Martingale: There are multiple types of martingales which attach from the girth to the reins or noseband of the bridle. This is used to help prevent the horse from being able to put their head too high up in the air. The horse can still move their head and neck.
Fly Mask: A mesh mask horses wear when turned out in order to keep the flies out of their eyes and ears while still allowing them to see.
Riding Crop: A short whip used gently to help encourage the horse to go forwards.
Lunge Line: A long rope much longer than a lead rope used to lunge a horse or exercise them from the ground.
Lunge Whip: A long whip used to encourage the horse to move forward when being lunged in a circle. This type of whip is only used from the ground and is not carried by the rider.
Spurs: An artificial aid worn on the boots of the rider to help give more precise queues to the horse.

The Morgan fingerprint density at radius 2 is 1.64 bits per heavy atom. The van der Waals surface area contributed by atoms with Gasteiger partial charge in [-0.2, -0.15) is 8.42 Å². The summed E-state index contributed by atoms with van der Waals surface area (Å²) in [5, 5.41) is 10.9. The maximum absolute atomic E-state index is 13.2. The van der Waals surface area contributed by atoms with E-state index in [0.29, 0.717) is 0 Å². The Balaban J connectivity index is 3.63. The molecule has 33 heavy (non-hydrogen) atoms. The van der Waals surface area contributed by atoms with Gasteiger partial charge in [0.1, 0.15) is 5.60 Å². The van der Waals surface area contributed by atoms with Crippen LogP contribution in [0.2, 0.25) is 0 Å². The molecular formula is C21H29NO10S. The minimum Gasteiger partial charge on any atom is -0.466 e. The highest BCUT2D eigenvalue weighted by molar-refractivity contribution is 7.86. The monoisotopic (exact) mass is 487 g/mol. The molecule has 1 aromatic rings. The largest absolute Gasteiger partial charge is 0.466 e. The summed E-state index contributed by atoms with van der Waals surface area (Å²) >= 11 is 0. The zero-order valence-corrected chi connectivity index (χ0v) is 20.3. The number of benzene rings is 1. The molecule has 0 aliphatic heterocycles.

Sweat Scraper: A plastic, rubber or metal tool that removes excess water from the horse.
Leg Wraps: Bandages that wrap around the horse’s legs to protect them during exercise or travel.
Horse Boots: Protective boots the horses wear to keep their legs free from injury during exercise.
Bell Boots: Round boots rubber boots that prevent the horse’s from losing a shoe.
Curry Comb – a round rubber brush with teeth, used in a circular motion to lift dirt up to the surface from the horse’s skin.
Hard Brush – a stiff bristled brush used in short strokes going the same direction as the horse’s hair to remove the dirt the curry comb lifted.
Soft Brush – a soft bristled brush used to polish and smooth the coat.